But 23 days after a deadly ambush south of Baghdad, there are two things the searchers still don't have: Spec. Alex R. Jimenez and Pvt. Byron W. Fouty. On Monday, a shaky 10-minute, 41-second video purporting to show their military identification badges appeared on an Internet Web site. A narrator said the soldiers were dead.
U.S. military officials said the video offered no proof of the soldiers' fate, and their comrades near Mahmudiyah remained undeterred. "I'll find 'em," their battalion commander, Lt. Col. Michael Infanti, said with quiet defiance while standing on the roof of his makeshift base 400 meters from the site of the attack. "I ain't stopping till they kill me or send me home."
The video that surfaced Monday purports to depict the May 12 ambush near Yusufiyah that led to the killing of four Americans and one Iraqi army interpreter and the abduction of three others. The body of one of the missing soldiers, Pfc. Joseph J. Anzack Jr., 20, of Torrance, Calif., was found 11 days later in the Euphrates River several miles south of the ambush site.
The above is from Joshua Partlow's "Insurgent Video Claims Captured U.S. Soldiers Are Dead" (Washington Post) and you can read Damien Cave's crappy write up (owing a huge debt to SITE) but we're not quoting it. In fact, considering that the second 5 British contractors went missing, the New York Times went days and days and days without mentioning the 2 missing US soldiers (Richard A. Oppel Jr. mentioned them Saturday) we probably shouldn't quote from their nonsense on this story. Nothing is known at this point. The ID cards are thought to be authentic and that's all that is known.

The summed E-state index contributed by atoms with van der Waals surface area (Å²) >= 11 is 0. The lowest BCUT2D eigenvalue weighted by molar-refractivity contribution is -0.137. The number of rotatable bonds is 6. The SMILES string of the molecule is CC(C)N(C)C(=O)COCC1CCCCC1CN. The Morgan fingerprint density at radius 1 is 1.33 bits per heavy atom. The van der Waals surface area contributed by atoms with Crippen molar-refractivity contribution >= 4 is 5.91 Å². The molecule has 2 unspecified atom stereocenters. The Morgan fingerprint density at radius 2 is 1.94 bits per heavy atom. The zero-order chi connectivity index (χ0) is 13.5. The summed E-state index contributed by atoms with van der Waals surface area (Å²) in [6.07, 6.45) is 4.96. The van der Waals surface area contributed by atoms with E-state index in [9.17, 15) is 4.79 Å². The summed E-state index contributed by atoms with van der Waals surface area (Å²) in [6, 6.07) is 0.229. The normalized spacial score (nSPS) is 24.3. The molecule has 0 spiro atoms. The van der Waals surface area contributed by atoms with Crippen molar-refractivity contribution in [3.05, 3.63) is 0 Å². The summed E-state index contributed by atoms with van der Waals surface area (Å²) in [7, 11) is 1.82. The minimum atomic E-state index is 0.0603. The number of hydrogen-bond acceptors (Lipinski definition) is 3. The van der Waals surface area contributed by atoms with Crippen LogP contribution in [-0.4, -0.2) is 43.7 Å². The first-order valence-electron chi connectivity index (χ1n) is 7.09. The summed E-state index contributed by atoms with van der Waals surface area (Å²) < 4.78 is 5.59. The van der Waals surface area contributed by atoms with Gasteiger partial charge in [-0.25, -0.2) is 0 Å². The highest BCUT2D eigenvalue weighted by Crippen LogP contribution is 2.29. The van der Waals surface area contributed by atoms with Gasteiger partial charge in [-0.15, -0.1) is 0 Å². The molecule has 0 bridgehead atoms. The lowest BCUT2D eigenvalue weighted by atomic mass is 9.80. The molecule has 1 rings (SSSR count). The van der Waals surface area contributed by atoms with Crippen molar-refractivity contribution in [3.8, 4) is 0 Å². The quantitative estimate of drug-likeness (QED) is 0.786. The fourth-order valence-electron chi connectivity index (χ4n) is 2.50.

DK notes Der Spiegel's "Tensions Rise as Turkey Shells Iraq:"
Turkish patience is running out over the cross-border raids by Kurdish militants based in northern Iraq. US Defense Secretary Robert Gates has urged caution, but Ankara is openly debating an incursion to root out the rebels. And it plans to take its case for action to the UN this week.
Currently the US government has spent considerable time attempting to deny that a civil war or wars was ongoing on Iraq. Can you imagine how much worse things could get? This comes when Dan Balz and Jon Cohen (Washington Post) report on a new ABC-Washington Post poll that finds increasing discontent with the Bully Boy and the Democratically controlled Congress
"has left satisfaction with the overall direction of the country at its lowest point in more than a decade" with many voicing dissatisfaction with the direction of the country (six out of ten) and most saying that the illegal war has not increased the safety of the US (53%). Discontent can also be found in Iraq, of course, and Damien Cave's "Cheated of Future, Iraqi Graduates Want to Flee" (New York Times) addresses one faction of that:
Four years later, Iraq's college graduates are ending their studies shattered and eager to leave the country. In interviews with more than 30 students from seven universities, all but four said they hoped to flee immediately after receiving their degrees. Many said they did not expect Iraq to stabilize for at least a decade.
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